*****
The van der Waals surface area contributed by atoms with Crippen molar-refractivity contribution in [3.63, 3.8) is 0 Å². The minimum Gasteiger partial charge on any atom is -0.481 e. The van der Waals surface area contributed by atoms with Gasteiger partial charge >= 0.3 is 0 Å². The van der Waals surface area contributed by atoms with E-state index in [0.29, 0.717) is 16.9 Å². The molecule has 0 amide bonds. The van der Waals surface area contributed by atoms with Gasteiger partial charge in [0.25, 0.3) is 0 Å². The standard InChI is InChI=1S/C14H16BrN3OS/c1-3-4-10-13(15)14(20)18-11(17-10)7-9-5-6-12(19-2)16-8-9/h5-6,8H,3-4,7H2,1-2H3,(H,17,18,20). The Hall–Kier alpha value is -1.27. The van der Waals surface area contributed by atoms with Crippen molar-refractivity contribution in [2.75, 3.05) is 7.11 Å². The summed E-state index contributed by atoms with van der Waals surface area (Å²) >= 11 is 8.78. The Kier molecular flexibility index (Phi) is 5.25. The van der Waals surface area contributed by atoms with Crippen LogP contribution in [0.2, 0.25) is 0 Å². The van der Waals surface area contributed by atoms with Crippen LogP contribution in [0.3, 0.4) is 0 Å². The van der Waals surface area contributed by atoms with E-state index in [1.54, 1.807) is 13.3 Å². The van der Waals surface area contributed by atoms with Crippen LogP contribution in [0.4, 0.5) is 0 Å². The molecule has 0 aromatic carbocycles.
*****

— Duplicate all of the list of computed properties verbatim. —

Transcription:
The van der Waals surface area contributed by atoms with Crippen molar-refractivity contribution in [3.63, 3.8) is 0 Å². The minimum Gasteiger partial charge on any atom is -0.481 e. The van der Waals surface area contributed by atoms with Gasteiger partial charge >= 0.3 is 0 Å². The van der Waals surface area contributed by atoms with E-state index in [0.29, 0.717) is 16.9 Å². The molecule has 0 amide bonds. The van der Waals surface area contributed by atoms with Gasteiger partial charge in [0.25, 0.3) is 0 Å². The standard InChI is InChI=1S/C14H16BrN3OS/c1-3-4-10-13(15)14(20)18-11(17-10)7-9-5-6-12(19-2)16-8-9/h5-6,8H,3-4,7H2,1-2H3,(H,17,18,20). The Hall–Kier alpha value is -1.27. The van der Waals surface area contributed by atoms with Crippen molar-refractivity contribution in [2.75, 3.05) is 7.11 Å². The summed E-state index contributed by atoms with van der Waals surface area (Å²) >= 11 is 8.78. The Kier molecular flexibility index (Phi) is 5.25. The van der Waals surface area contributed by atoms with Crippen LogP contribution in [0.2, 0.25) is 0 Å². The van der Waals surface area contributed by atoms with Crippen LogP contribution in [0.3, 0.4) is 0 Å². The van der Waals surface area contributed by atoms with E-state index in [1.54, 1.807) is 13.3 Å². The van der Waals surface area contributed by atoms with Crippen LogP contribution in [0.4, 0.5) is 0 Å². The molecule has 0 aromatic carbocycles.